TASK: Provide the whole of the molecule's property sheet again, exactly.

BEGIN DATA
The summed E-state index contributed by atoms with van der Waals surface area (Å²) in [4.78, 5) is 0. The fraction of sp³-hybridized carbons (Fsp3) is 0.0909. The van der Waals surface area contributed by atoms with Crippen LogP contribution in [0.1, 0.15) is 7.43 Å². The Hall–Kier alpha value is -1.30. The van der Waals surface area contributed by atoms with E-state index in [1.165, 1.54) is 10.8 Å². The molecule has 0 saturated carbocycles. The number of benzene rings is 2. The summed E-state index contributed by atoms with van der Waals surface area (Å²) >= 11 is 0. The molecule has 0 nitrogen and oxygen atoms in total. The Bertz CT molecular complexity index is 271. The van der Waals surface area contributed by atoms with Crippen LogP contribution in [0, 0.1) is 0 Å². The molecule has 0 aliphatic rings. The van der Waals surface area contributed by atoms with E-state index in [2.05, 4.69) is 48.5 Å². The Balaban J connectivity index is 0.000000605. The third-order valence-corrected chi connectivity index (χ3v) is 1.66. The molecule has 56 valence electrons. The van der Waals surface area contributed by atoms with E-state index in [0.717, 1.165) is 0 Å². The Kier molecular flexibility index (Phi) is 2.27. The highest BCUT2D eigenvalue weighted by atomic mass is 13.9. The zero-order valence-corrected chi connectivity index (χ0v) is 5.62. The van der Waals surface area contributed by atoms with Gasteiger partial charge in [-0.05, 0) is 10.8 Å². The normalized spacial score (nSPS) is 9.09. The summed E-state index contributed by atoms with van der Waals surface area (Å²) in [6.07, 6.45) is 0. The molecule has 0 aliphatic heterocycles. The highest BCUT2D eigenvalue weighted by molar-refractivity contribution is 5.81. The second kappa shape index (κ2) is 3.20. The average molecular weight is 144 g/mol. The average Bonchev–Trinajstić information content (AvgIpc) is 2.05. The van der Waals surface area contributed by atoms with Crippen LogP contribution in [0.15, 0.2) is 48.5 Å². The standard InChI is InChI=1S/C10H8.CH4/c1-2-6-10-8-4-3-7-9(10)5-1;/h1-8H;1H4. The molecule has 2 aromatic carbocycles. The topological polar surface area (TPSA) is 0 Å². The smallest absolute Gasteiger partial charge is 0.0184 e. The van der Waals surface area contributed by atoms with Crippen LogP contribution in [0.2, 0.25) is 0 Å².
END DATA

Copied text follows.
The summed E-state index contributed by atoms with van der Waals surface area (Å²) in [4.78, 5) is 0. The fraction of sp³-hybridized carbons (Fsp3) is 0.0909. The van der Waals surface area contributed by atoms with Crippen LogP contribution in [0.1, 0.15) is 7.43 Å². The Hall–Kier alpha value is -1.30. The van der Waals surface area contributed by atoms with E-state index in [1.165, 1.54) is 10.8 Å². The molecule has 0 saturated carbocycles. The number of benzene rings is 2. The summed E-state index contributed by atoms with van der Waals surface area (Å²) >= 11 is 0. The molecule has 0 nitrogen and oxygen atoms in total. The Bertz CT molecular complexity index is 271. The van der Waals surface area contributed by atoms with Crippen LogP contribution in [0, 0.1) is 0 Å². The molecule has 0 aliphatic rings. The van der Waals surface area contributed by atoms with E-state index in [2.05, 4.69) is 48.5 Å². The Balaban J connectivity index is 0.000000605. The third-order valence-corrected chi connectivity index (χ3v) is 1.66. The molecule has 56 valence electrons. The van der Waals surface area contributed by atoms with E-state index in [0.717, 1.165) is 0 Å². The Kier molecular flexibility index (Phi) is 2.27. The highest BCUT2D eigenvalue weighted by atomic mass is 13.9. The zero-order valence-corrected chi connectivity index (χ0v) is 5.62. The van der Waals surface area contributed by atoms with Gasteiger partial charge in [-0.05, 0) is 10.8 Å². The normalized spacial score (nSPS) is 9.09. The summed E-state index contributed by atoms with van der Waals surface area (Å²) in [6.07, 6.45) is 0. The molecule has 0 aliphatic heterocycles. The highest BCUT2D eigenvalue weighted by molar-refractivity contribution is 5.81. The second kappa shape index (κ2) is 3.20. The average molecular weight is 144 g/mol. The average Bonchev–Trinajstić information content (AvgIpc) is 2.05. The van der Waals surface area contributed by atoms with Crippen LogP contribution in [0.15, 0.2) is 48.5 Å². The standard InChI is InChI=1S/C10H8.CH4/c1-2-6-10-8-4-3-7-9(10)5-1;/h1-8H;1H4. The molecule has 2 aromatic carbocycles. The topological polar surface area (TPSA) is 0 Å². The smallest absolute Gasteiger partial charge is 0.0184 e. The van der Waals surface area contributed by atoms with Crippen LogP contribution in [0.2, 0.25) is 0 Å².